Improving biosecurity and pig flow management

01-08-2018 | | |
Improving biosecurity and pig flow management. Photo: Bert Jansen
Improving biosecurity and pig flow management. Photo: Bert Jansen

The importance of biosecurity does not need any further introduction. Awareness of pathogens and how they can get into farms greatly enhances proper management. Tools and apps can certainly help increase that awareness on-farm.

High level biosecurity is a must, not only for farms located in pig-dense areas with high infection pressure, but for all farms because they constantly receive, and deliver biological material (i.e. animals and feed). A lot of research projects have been dedicated to demonstrate how viruses, for example PRRS virus, are shed from pigs, and transmitted between farms. This has led to a common understanding of the critical importance of good external biosecurity, to avoid introduction of new viruses, with a high focus on clean transports, separate and clean load out areas, downtime for visitors etc.

When it comes to internal biosecurity, and especially management and pig flow, the implementation of preventive measures is also necessary. As it is difficult to change the location of a farm, internal biosecurity, pig flow and management become even more crucial, in order to prevent internal transmission of pathogens like PRRS.

Several abstracts at 2 recent congresses (ESPHM in Barcelona, Spain and IPVS in Chongqing, China) have revealed that basically the same high risk areas are facing pig producers all over the globe.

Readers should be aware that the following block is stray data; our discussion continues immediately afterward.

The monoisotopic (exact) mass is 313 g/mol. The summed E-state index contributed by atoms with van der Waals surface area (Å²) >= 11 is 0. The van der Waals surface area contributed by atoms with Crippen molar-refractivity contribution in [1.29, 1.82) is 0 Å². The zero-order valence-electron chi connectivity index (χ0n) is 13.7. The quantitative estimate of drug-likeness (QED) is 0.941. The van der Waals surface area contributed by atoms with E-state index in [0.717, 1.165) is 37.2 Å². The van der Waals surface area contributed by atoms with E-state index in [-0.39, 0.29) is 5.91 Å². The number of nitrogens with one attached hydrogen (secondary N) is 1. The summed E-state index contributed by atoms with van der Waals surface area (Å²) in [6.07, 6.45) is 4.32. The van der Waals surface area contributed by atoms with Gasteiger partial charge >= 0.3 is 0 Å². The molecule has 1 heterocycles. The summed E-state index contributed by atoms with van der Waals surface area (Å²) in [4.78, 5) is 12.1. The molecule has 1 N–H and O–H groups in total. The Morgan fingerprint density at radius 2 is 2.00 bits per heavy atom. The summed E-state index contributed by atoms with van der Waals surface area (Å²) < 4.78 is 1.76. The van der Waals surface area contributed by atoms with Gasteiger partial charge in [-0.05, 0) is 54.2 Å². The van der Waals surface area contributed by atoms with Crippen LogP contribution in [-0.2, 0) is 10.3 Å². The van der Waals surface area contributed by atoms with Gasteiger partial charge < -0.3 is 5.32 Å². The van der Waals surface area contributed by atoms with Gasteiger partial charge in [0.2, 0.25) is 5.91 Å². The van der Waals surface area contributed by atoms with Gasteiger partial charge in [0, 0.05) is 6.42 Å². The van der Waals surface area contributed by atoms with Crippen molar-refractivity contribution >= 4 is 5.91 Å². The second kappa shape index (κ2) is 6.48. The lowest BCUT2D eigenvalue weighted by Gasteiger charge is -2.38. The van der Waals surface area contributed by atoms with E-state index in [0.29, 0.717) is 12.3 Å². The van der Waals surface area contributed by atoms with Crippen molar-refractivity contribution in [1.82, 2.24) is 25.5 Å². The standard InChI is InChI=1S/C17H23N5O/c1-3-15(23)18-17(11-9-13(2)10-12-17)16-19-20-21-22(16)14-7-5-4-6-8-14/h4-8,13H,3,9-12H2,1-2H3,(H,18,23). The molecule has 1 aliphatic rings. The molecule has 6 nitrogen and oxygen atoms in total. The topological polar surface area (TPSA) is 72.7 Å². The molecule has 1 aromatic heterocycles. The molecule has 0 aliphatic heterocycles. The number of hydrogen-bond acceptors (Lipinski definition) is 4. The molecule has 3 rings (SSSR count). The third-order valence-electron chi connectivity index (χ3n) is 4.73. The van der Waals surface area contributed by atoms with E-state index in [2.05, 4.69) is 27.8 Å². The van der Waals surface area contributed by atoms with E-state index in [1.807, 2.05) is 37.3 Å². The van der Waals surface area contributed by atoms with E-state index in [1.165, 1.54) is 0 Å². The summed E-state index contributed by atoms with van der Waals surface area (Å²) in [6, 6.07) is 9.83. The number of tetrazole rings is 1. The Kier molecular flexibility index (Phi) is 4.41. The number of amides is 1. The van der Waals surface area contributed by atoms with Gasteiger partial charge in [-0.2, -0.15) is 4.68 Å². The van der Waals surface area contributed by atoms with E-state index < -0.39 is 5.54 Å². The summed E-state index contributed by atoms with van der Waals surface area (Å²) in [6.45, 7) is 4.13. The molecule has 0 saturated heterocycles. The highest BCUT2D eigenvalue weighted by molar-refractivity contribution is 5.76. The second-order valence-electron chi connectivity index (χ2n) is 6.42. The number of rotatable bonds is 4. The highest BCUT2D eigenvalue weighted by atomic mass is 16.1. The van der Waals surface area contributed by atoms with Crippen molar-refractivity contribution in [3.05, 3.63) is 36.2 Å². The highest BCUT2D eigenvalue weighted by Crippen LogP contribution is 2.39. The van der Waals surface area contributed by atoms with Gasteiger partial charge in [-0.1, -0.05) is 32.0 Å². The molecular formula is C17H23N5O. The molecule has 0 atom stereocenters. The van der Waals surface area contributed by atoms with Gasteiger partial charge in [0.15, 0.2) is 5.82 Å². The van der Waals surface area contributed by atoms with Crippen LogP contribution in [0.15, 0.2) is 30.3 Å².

A new app to help

‘Combat’ (an acronym for ‘Comprehensive Online Management and Biosecurity Assessment Tool’) is a new app developed by Boehringer Ingelheim Vetmedica. Its intention is to help farmers and veterinarians to score and improve levels of biosecurity, pig flow and management procedures and benchmarking against other farms, as well as guiding farmers, veterinarians and other advisors to address high risk procedures and prioritise improvements. An example of the app can be seen in Figure 1.

Figure 1 – ‘COMBAT’ visualisation, a 4-dimension circle chart, indicating the internal risks (X-axis), external risks (Y-axis), risks related to location (circle colour) and the quality of management and pig flow (size of circle).

The relative risk is based on 55 questions divided in 4 categories:

  1. Internal risks;
  2. External risks;
  3. Location risk; and
  4. Management and pig flow.

Feedback is given on each category and categorised as very high, high, medium and low risk, to facilitate discussion of behaviours and prioritise fields of importance. This article contains some of the key findings from over 1,000 completed surveys related to the tool worldwide.

Disease status of neighbouring farms

Pig production tends to cluster in certain areas or regions. This increases the risk of area spread of diseases. Therefore, the knowledge of the disease status of neighbouring farms located in the same area becomes crucial in order to take necessary precautions. Surprisingly, the surveys revealed that more than 70% of the questionnaires found that the status of nearest neighbouring farm is either PRRS unstable or unknown (Figure 2).

Figure 2 – Percentage of very high risk answers, given to question1 and 5 in ‘Location risk’ category.